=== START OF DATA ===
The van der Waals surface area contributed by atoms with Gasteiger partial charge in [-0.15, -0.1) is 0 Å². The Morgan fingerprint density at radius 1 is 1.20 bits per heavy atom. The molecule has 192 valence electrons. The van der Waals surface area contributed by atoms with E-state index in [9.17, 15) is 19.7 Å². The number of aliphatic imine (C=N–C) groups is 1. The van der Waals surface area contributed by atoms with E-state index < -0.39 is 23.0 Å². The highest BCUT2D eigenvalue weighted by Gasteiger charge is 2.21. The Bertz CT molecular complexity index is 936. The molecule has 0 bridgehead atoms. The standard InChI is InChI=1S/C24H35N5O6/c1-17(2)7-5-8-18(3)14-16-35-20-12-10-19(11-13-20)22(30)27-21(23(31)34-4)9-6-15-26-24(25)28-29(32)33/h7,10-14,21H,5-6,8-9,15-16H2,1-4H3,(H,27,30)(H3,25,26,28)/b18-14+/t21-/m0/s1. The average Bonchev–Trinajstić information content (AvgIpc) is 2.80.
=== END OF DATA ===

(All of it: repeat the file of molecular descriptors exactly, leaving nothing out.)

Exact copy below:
The van der Waals surface area contributed by atoms with Gasteiger partial charge in [-0.15, -0.1) is 0 Å². The Morgan fingerprint density at radius 1 is 1.20 bits per heavy atom. The molecule has 192 valence electrons. The van der Waals surface area contributed by atoms with E-state index in [9.17, 15) is 19.7 Å². The number of aliphatic imine (C=N–C) groups is 1. The van der Waals surface area contributed by atoms with E-state index < -0.39 is 23.0 Å². The highest BCUT2D eigenvalue weighted by Gasteiger charge is 2.21. The Bertz CT molecular complexity index is 936. The molecule has 0 bridgehead atoms. The standard InChI is InChI=1S/C24H35N5O6/c1-17(2)7-5-8-18(3)14-16-35-20-12-10-19(11-13-20)22(30)27-21(23(31)34-4)9-6-15-26-24(25)28-29(32)33/h7,10-14,21H,5-6,8-9,15-16H2,1-4H3,(H,27,30)(H3,25,26,28)/b18-14+/t21-/m0/s1. The average Bonchev–Trinajstić information content (AvgIpc) is 2.80.